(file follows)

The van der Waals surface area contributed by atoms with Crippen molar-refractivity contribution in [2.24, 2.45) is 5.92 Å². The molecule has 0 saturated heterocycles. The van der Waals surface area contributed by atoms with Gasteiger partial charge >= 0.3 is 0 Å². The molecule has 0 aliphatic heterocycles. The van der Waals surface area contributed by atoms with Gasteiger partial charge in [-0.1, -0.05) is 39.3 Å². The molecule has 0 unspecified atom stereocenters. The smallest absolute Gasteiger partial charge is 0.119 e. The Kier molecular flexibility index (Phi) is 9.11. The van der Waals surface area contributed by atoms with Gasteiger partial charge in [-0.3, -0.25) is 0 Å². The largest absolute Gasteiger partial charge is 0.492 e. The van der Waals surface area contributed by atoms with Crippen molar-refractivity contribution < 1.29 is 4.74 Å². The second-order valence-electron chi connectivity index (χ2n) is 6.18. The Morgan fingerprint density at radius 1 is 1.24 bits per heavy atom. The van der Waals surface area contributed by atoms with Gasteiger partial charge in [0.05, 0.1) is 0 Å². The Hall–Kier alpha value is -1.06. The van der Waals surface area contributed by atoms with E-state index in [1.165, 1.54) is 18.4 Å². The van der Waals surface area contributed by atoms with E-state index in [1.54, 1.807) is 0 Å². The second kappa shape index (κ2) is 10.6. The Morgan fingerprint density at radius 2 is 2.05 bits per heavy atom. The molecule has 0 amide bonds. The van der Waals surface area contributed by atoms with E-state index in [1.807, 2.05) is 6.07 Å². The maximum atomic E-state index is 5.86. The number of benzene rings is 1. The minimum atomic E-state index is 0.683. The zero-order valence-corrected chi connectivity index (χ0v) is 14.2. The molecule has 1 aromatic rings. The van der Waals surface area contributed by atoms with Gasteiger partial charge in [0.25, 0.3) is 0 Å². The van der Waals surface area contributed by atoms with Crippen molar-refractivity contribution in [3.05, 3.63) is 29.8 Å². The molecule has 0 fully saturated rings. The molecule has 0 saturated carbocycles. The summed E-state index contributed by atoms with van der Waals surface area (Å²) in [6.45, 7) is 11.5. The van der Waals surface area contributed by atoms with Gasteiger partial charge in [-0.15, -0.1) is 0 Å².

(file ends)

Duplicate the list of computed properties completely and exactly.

The van der Waals surface area contributed by atoms with Crippen molar-refractivity contribution in [2.24, 2.45) is 5.92 Å². The molecule has 0 saturated heterocycles. The van der Waals surface area contributed by atoms with Gasteiger partial charge >= 0.3 is 0 Å². The molecule has 0 aliphatic heterocycles. The van der Waals surface area contributed by atoms with Gasteiger partial charge in [-0.1, -0.05) is 39.3 Å². The molecule has 0 unspecified atom stereocenters. The smallest absolute Gasteiger partial charge is 0.119 e. The Kier molecular flexibility index (Phi) is 9.11. The van der Waals surface area contributed by atoms with Gasteiger partial charge in [-0.3, -0.25) is 0 Å². The largest absolute Gasteiger partial charge is 0.492 e. The van der Waals surface area contributed by atoms with Crippen molar-refractivity contribution < 1.29 is 4.74 Å². The second-order valence-electron chi connectivity index (χ2n) is 6.18. The Morgan fingerprint density at radius 1 is 1.24 bits per heavy atom. The van der Waals surface area contributed by atoms with Gasteiger partial charge in [0.05, 0.1) is 0 Å². The Hall–Kier alpha value is -1.06. The van der Waals surface area contributed by atoms with E-state index in [1.165, 1.54) is 18.4 Å². The van der Waals surface area contributed by atoms with E-state index in [1.54, 1.807) is 0 Å². The second kappa shape index (κ2) is 10.6. The Morgan fingerprint density at radius 2 is 2.05 bits per heavy atom. The molecule has 0 amide bonds. The van der Waals surface area contributed by atoms with E-state index in [1.807, 2.05) is 6.07 Å². The maximum atomic E-state index is 5.86. The number of benzene rings is 1. The minimum atomic E-state index is 0.683. The zero-order valence-corrected chi connectivity index (χ0v) is 14.2. The molecule has 1 aromatic rings. The van der Waals surface area contributed by atoms with Gasteiger partial charge in [0.25, 0.3) is 0 Å². The van der Waals surface area contributed by atoms with Crippen molar-refractivity contribution in [3.05, 3.63) is 29.8 Å². The molecule has 0 fully saturated rings. The molecule has 0 saturated carbocycles. The summed E-state index contributed by atoms with van der Waals surface area (Å²) in [6.45, 7) is 11.5. The van der Waals surface area contributed by atoms with Gasteiger partial charge in [-0.15, -0.1) is 0 Å².